Review: Mimizuku and the King of Night

(Note: This site’s central focus is on light novels officially translated and published in English, but at times I will post reviews for stories that have only been translated by fans. Please support the Japanese books that don’t get English releases.)

Mimizuku and the King of Night

Mimizuku and the King of Night

Mimizuku and the King of Night was the second book we covered in June’s summer reading, and was one I chose after being strongly recommended it from multiple sources. It is the first novel by Kougyoku Izuki, and it managed to win the grand prize for the 13th Dengeki Novel Contest. Though there are no illustrations for this one, it is still considered a light novel due to its simpler prose.

Mimizuku is one of the more unique works I’ve read, the dark and somber tone of the story established very clearly from the very onset. The protagonist Mimizuku is a girl wandering a monster-filled forest, and is described having chains on her wrists and ankles, and a number etched into her forehead. As it turns out, her hope is to be eaten by the lord over the monsters: the King of Night. When he refuses, Mimizuku has to try to find a way to change his mind.

The premise is strong (and certainly something out of the ordinary), and the characterization is handled very well. Mimizuku comes off as fairly unhinged at first, but as her background is revealed the mental strain she is undergoing becomes more understandable. The King of Night meanwhile is a mysterious force who primarily serves to drive the plot forward, but gradually becomes a well-fleshed character in his own right. Other characters eventually play an important role in the story, and I was impressed by how each of them were handled as well. For example, when a knight enters the picture to slay the King of Night, he is portrayed in a sympathetic light–as is the king who seeks to obtain the monster lord’s power. The characters are all flawed, but the author does not portray anyone as strictly good or evil.

This makes for a particularly interesting story when taking into account the style of the prose, which exudes a kind of fairy tale charm. Reading Mimizuku comes off more as reading from a storybook of forgotten folklore rather than a serialized light novel, thanks to the way the characters are handled as well as how the fantasy setting is utilized. It is not a world that is delved into deeply, but at the same time it never feels like it is coasting by on tropes from fantasy games and the like.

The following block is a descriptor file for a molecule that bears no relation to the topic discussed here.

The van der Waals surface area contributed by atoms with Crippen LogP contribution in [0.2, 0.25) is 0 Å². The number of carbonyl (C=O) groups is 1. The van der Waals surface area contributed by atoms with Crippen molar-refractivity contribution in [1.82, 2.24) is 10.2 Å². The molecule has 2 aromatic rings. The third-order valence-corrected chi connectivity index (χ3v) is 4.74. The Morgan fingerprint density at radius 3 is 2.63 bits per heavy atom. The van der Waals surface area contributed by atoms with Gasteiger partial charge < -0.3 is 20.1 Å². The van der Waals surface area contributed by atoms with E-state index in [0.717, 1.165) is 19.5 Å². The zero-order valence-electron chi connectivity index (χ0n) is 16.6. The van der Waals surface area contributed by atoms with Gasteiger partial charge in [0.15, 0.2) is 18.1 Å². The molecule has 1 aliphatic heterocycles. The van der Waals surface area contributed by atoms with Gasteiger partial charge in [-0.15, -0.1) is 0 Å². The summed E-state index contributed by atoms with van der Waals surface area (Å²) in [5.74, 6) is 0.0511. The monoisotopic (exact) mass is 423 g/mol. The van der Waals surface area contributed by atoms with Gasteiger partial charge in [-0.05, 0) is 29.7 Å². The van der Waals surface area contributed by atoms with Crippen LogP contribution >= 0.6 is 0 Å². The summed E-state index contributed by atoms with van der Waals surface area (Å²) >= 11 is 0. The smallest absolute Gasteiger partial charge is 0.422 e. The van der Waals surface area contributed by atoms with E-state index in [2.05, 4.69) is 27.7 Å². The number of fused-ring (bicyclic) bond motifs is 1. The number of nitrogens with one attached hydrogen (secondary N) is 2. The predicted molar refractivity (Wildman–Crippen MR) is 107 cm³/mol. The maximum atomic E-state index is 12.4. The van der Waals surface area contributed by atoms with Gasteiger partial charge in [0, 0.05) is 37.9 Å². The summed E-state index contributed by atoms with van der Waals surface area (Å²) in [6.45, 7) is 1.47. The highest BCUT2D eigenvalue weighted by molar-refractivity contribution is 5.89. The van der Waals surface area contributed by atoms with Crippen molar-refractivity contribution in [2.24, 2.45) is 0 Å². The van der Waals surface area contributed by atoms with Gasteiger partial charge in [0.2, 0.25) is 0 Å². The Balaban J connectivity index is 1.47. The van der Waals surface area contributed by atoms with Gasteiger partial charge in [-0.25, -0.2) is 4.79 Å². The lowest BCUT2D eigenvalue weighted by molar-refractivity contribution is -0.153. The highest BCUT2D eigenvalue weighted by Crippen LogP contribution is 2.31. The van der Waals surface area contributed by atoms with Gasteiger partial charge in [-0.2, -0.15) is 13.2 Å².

All the pieces of the Mimizuku story fit together nicely, creating an engaging and emotional character drama that I found difficult to put down. It’s a great standalone that carries strong themes, and is a good light novel to suggest for anyone looking for something out of the ordinary. Those who may be feeling adverse to tropes of the LN/manga/anime realm could also find Mimizuku a breath of fresh air.

Cho’s Rating: Strongly Recommended

3 responses to “Review: Mimizuku and the King of Night

  1. Definitely agree with you about how none of the characters are strictly good or bad, which is very interesting especially in a medium where protagonists and antagonists are always so strictly defined.

    One of my favorite LNs too and I’m glad I actually took the plunge and read it :p

  2. Hey Cho, did you ever write a post on just what you consider is the definition of a light novel?
    “Though there are no illustrations for this one, it is still considered a light novel due to its simpler prose.” — I once thought this, but there are many explanation-heavy light novels out there will would violate this rule. Others will claim that it’s the dialogue-driven storytelling, yet stories like Mimizuku would refute that since the dialogue to narration ratio fit western novels far more closely. There are also exceptionally long light novels, and light novels aimed at more mature audiences…
    It feels like the longer light novels hang about, the more its categorization blends into the rest of the novel world.

    • I go over what generally constitutes a light novel on my introduction page (see the top menu). Sometimes I review a Japanese novel that does not check off every single piece of criteria on the list, and just have to decide if it feels close enough to fitting in with the rest of the light novels covered here.

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